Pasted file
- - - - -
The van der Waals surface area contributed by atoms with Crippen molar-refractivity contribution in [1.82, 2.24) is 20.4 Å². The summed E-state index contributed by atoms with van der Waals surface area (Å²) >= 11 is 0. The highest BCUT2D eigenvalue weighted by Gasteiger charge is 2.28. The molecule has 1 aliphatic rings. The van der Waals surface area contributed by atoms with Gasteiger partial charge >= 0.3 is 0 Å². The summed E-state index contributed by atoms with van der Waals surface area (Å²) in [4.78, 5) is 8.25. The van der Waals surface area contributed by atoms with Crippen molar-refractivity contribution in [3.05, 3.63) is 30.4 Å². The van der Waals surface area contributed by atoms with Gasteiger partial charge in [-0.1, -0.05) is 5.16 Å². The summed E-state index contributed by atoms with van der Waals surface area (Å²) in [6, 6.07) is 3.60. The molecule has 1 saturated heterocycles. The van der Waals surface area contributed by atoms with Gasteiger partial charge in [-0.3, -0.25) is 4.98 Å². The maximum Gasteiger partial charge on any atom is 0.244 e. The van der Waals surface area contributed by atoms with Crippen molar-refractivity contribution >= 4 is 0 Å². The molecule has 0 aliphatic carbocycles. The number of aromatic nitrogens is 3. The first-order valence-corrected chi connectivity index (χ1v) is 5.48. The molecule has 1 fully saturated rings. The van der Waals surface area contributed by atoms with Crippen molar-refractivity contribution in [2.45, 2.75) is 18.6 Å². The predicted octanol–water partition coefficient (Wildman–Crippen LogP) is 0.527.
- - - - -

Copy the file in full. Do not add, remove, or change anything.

The van der Waals surface area contributed by atoms with Crippen molar-refractivity contribution in [1.82, 2.24) is 20.4 Å². The summed E-state index contributed by atoms with van der Waals surface area (Å²) >= 11 is 0. The highest BCUT2D eigenvalue weighted by Gasteiger charge is 2.28. The molecule has 1 aliphatic rings. The van der Waals surface area contributed by atoms with Gasteiger partial charge >= 0.3 is 0 Å². The summed E-state index contributed by atoms with van der Waals surface area (Å²) in [4.78, 5) is 8.25. The van der Waals surface area contributed by atoms with Crippen molar-refractivity contribution in [3.05, 3.63) is 30.4 Å². The van der Waals surface area contributed by atoms with Gasteiger partial charge in [-0.1, -0.05) is 5.16 Å². The summed E-state index contributed by atoms with van der Waals surface area (Å²) in [6, 6.07) is 3.60. The molecule has 1 saturated heterocycles. The van der Waals surface area contributed by atoms with Gasteiger partial charge in [-0.3, -0.25) is 4.98 Å². The maximum Gasteiger partial charge on any atom is 0.244 e. The van der Waals surface area contributed by atoms with Crippen molar-refractivity contribution >= 4 is 0 Å². The molecule has 0 aliphatic carbocycles. The number of aromatic nitrogens is 3. The first-order valence-corrected chi connectivity index (χ1v) is 5.48. The molecule has 1 fully saturated rings. The van der Waals surface area contributed by atoms with Crippen molar-refractivity contribution in [2.45, 2.75) is 18.6 Å². The predicted octanol–water partition coefficient (Wildman–Crippen LogP) is 0.527.